108. Every law in force in a Colony which has become or becomes a State, and relating to any matter within the powers of the Parliament of the Commonwealth, shall, subject to this Constitution, continue in force in the State; and, until provision is made in that behalf by the Parliament of the Commonwealth, the Parliament of the State shall have such powers of alteration and of repeal in respect of any such law as the Parliament of the Colony had until the Colony became a State.

109. When a law of a State is inconsistent with a law of the Commonwealth, the latter shall prevail, and the former shall, to the extent of the inconsistency, be invalid.

118. Full faith and credit shall be given, throughout the Commonwealth to the laws, the public Acts and records, and the judicial proceedings of every State.

119. The Commonwealth shall protect every State against invasion and, on the application of the Executive Government of the State, against domestic violence.

Reference should also be made to section 105A of the Constitution which provides, inter alia:

105A. (1) The Commonwealth may make agreements with the States with respect to the public debts of the States, including

(a) the taking over of such debts by the Commonwealth;

(b) the management of such debts;

(c) the payment of interest and the provision and management of sinking funds in respect of such debts;

(d) the consolidation, renewal, conversion, and redemption of such debts;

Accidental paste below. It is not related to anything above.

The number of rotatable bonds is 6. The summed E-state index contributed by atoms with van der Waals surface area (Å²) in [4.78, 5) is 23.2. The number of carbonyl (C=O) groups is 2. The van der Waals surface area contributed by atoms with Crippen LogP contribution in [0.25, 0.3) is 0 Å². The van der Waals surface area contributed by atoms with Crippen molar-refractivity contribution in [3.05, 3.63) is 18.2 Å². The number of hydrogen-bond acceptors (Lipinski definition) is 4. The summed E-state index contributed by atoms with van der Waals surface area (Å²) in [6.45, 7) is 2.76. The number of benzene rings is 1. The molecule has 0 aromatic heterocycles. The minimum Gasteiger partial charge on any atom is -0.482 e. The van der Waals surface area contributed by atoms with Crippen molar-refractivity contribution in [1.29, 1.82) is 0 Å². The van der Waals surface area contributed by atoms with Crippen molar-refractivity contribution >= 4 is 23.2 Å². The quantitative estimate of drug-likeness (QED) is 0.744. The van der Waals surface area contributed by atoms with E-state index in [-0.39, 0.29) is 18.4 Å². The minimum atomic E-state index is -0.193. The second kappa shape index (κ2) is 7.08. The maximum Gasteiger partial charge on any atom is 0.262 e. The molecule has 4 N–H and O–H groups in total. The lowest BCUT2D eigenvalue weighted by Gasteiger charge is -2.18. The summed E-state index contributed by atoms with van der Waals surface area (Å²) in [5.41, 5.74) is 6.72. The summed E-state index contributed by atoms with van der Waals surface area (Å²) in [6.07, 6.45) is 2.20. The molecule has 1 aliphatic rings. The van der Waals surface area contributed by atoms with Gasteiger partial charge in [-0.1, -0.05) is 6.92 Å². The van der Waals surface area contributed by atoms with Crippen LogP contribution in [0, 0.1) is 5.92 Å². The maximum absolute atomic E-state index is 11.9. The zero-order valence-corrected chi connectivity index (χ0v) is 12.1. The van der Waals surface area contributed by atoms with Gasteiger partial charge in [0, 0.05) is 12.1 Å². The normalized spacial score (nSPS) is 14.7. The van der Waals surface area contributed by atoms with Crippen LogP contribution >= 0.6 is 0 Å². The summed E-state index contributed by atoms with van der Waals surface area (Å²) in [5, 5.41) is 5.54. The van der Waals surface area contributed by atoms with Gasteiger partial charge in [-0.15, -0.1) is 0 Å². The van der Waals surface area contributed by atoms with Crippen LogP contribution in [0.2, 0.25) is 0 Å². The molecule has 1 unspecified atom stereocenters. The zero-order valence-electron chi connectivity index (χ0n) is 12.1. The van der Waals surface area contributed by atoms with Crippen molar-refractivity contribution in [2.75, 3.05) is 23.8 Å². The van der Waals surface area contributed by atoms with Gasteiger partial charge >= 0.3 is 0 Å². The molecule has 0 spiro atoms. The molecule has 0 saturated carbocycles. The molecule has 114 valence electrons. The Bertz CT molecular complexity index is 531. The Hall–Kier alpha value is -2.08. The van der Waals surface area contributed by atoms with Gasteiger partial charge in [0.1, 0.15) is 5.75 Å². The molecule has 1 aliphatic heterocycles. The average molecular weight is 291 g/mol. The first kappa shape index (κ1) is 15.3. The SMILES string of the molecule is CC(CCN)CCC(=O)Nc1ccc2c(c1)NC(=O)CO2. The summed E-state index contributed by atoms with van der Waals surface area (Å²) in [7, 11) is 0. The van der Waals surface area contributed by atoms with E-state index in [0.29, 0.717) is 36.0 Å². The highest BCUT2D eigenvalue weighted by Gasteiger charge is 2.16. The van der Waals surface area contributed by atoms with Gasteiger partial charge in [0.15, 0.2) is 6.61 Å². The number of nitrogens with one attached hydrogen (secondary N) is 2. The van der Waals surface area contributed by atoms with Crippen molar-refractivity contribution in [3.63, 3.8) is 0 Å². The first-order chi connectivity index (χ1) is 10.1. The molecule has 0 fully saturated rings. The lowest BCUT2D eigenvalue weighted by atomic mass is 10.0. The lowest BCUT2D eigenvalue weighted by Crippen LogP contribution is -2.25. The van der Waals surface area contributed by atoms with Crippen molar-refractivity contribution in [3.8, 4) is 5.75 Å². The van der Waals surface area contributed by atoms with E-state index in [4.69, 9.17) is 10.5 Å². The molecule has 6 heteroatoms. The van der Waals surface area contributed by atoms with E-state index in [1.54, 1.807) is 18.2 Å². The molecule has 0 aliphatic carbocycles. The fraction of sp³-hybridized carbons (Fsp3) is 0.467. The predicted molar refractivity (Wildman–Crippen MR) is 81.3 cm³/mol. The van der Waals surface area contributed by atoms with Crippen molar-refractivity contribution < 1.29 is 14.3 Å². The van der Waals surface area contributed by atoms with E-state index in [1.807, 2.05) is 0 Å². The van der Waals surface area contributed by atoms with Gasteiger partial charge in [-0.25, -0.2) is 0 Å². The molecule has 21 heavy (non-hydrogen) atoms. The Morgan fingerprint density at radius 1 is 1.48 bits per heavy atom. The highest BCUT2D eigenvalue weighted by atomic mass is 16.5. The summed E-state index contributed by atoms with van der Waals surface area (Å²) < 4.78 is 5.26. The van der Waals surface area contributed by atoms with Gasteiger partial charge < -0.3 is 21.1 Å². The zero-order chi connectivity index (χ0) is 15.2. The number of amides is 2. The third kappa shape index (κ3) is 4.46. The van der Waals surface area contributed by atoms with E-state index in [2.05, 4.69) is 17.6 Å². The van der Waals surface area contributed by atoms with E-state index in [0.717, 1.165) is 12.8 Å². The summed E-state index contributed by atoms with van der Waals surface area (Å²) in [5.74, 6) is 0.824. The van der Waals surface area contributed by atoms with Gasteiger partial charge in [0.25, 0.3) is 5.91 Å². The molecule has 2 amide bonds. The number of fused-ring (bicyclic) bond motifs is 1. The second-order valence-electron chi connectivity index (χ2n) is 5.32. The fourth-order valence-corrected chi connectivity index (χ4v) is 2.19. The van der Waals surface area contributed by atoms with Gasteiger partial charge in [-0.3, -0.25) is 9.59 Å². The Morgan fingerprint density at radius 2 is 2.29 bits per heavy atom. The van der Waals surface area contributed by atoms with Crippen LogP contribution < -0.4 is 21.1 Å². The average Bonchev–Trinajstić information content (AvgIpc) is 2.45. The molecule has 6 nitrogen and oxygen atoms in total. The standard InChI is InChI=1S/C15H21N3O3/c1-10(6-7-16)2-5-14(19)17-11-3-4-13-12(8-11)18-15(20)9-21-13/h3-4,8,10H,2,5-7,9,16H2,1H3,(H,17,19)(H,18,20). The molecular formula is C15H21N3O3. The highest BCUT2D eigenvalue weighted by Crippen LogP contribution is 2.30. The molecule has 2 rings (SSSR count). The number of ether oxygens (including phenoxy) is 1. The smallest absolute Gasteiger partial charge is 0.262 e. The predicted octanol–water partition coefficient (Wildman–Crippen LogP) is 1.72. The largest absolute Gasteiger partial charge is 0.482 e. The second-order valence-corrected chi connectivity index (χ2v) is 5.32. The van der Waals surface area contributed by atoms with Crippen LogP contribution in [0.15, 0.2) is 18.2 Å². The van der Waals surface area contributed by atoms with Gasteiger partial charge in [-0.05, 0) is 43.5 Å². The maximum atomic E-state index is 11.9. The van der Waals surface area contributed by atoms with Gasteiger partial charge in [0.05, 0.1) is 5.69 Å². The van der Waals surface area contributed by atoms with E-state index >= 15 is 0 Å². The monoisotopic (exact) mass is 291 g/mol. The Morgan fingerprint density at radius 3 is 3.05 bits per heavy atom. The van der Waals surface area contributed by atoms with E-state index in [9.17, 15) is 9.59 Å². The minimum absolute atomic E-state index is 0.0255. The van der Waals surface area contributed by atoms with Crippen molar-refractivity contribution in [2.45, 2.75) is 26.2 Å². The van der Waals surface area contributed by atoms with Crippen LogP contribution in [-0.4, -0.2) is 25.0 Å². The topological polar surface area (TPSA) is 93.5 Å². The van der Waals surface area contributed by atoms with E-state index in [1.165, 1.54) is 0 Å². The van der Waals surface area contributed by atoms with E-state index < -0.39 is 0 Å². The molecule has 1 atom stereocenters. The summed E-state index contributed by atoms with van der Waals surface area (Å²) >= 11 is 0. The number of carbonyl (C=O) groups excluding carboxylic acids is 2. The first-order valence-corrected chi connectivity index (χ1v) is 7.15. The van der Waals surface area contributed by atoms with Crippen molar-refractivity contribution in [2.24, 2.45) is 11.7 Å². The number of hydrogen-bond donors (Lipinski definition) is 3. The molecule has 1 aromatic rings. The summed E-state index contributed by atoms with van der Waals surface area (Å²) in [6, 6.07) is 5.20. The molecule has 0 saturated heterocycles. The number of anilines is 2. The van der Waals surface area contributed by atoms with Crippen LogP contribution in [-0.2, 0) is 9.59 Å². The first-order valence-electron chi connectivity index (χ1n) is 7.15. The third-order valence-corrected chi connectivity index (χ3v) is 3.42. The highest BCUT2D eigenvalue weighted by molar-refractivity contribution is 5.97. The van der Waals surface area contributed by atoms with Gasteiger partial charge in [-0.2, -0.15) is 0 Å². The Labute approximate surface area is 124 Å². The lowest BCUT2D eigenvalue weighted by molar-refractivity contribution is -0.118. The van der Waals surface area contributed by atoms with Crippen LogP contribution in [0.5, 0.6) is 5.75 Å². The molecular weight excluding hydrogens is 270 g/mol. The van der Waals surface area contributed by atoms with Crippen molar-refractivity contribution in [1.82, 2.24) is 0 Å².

(e) the indemnification of the Commonwealth by the States in respect of debts taken over by the Commonwealth; and

(f) the borrowing of money by the States or by the Commonwealth, or by the Commonwealth for the States.

(5) Every such agreement and any such variation thereof shall be binding upon the Commonwealth and the States parties thereto notwithstanding anything contained in this Constitution or the Constitution of the several States or in any law of the Parliament of the Commonwealth or of any State.

Each State, as contemplated by these provisions, has its own Constitution Act. Those of most States6 are reasonably comprehensible as comprehensive statements of formal aspects of their State Constitutions although, like the Constitution of the Commonwealth, they do not address issues involving the conventions of responsible government to any great degree. They are notable for the ease whereby they can be amended (in most cases, by simple Act of Parliament). In every case, they are the culmination of a legal framework which commenced with prerogative acts of the Crown or Acts of the Imperial Parliament, and until 1986 were controlled by the Colonial Laws Validity Act 1861 and the Australian States Constitution Act 1907, each of which has now been repealed by the Australia Act 1986.

The establishment of the separate States was not without its difficulties in each of the jurisdictions. The judicial activities of Mr Justice Boothby in South Australia provided a major part of the impetus for the enactment of the Colonial Laws Validity Act.7 Perhaps the State which had the most difficult constitutional birth was that of Queensland, details of which are recounted by Mr Justice McPherson in his history of the Supreme Court of Queensland.8